Can Addiction be Cured? Is Relapse Inevitable?

The brain has plasticity and can be healed. Relapse is not inevitable. One thing becoming clearer is that addiction has not only psychological, social, environmental and genetic components, but also biochemical neurotransmitter (NT) imbalances.

The biochemical NT imbalances may precipitate self-medicating with drugs and alcohol. Dr. Nora Volkow, director of the National Institute on Drug Abuse (NIDA), has said, “I’ve studied alcohol, cocaine, methamphetamine, heroin, marijuana and more recently, obesity. There’s a pattern in compulsion. I’ve never come across a single person that was addicted that wanted to be addicted. Something has happened in their brains that has led them to that process.”

It is fundamental to the recovery process that the underlying cause(s) of the addiction is identified and treated.

Researchers have identified many biological and environmental factors and are beginning to search for the genetic variations that contribute to the development and progression of the disease.

Scientists use this knowledge to develop effective prevention and treatment approaches that can reduce the toll drug abuse takes on individuals, families and communities.

Multiple Factors Operate Together to Result in Addiction

No single factor determines whether or not a person will become addicted to drugs. Scientists estimate genetic factors account for between 40 and 60 percent of a person’s vulnerability to addiction, including the effects of environment on gene expression and function.

But just because an individual has a family history of substance abuse does not mean the gene will be expressed (activated). Genes are like light switches; they can be turned on and they can be turned off. However, the vulnerability increases with environmental, social and biochemical or neurotransmitter imbalances.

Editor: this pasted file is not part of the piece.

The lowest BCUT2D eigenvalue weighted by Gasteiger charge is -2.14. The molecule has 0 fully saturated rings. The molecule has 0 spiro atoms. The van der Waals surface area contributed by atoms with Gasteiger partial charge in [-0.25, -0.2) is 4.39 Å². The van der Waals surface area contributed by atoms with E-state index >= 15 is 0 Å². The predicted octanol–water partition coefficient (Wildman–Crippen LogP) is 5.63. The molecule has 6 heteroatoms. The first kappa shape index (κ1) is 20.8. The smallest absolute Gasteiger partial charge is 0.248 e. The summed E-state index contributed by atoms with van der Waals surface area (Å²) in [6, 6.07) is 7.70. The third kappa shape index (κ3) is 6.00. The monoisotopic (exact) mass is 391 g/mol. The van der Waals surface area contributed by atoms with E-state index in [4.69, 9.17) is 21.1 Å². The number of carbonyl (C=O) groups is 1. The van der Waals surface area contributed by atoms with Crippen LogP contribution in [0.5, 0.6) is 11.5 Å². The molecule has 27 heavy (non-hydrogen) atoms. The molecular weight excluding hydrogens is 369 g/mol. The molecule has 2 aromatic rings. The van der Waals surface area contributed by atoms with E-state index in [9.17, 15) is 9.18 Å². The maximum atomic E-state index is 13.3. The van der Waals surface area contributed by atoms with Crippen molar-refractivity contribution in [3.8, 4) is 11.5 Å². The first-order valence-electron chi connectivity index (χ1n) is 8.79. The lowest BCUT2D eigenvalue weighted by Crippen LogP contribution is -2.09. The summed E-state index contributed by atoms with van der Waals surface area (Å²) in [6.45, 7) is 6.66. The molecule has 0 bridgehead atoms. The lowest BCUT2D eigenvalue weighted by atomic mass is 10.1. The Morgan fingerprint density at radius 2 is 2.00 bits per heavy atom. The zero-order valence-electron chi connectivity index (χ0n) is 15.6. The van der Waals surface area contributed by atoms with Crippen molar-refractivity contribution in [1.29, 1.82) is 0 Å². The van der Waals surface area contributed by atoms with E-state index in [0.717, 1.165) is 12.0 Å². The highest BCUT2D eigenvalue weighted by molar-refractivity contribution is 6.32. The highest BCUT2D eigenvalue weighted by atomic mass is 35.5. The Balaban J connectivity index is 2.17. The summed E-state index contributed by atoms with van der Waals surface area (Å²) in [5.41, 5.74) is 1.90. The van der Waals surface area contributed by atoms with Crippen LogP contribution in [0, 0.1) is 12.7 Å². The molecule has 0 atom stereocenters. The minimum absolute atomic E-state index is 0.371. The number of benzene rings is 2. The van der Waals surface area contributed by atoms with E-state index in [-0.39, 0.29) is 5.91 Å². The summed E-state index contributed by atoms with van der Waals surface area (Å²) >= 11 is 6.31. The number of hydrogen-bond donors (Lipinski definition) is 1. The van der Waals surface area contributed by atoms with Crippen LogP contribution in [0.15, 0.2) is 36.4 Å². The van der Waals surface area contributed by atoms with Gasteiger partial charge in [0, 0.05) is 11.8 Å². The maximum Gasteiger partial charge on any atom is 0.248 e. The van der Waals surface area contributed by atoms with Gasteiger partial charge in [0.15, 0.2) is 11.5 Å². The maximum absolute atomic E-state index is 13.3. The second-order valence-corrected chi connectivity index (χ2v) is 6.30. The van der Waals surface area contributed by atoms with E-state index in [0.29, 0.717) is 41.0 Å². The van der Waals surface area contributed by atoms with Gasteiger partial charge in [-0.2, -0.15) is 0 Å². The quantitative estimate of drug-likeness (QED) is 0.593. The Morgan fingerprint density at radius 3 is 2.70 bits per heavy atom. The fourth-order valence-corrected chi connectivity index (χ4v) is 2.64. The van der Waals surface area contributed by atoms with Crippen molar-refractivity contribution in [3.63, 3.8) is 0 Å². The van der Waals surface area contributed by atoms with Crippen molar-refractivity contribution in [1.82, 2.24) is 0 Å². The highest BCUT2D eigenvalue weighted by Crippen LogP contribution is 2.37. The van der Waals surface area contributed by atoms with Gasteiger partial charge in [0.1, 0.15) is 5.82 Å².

Alcohol and drugs are viewed as a quick and easy way to change ordinary, everyday reality from unbearable to bearable.

What’s Happens in an Addicted Person’s Brain?

A variety of brain effects occur with addiction. Neurotransmitters (NT) become deficient. Low levels of serotonin cause cravings, lack of motivation, pain, insomnia, anxiety and depression. Deficient levels of gamma amino butyric acid (GABA), which is needed for proper functioning of the brain and nervous system, cause anxiety, restlessness and insomnia. Individuals with low GABA tend to worry a lot.

Deficiencies or elevations of many specific NTs have a significant impact on mental, emotional and behavioral functioning. Chronic exposure to drugs disrupts the way critical brain structures interact to control behavior—behavior specifically related to drug abuse.

Everyone wants to feel good, but if your NTs are out of balance and you feel anxious, depressed, experience pain, have insomnia, fatigue, have cravings and lack motivation you are much more at risk for addictions and relapse.

There is a Way to Get Relief—After Being Tested

All these conditions can make a person more vulnerable to seek sex, prescription medications, illegal drugs or alcohol to relieve their symptoms. Therefore, it makes perfect sense to test your NTs. The imbalances can be corrected by using specific, targeted amino acids and nutrients, which is what the body uses to build and rebalance the brain.

The results are the relief of symptoms without side effects and people are less likely to become addicted to substances.

Did you know psychiatry is the only medical specialty that does not test the human brain? FDA neurotransmitter lab testing is readily available but most doctors just prescribe without testing the NTs.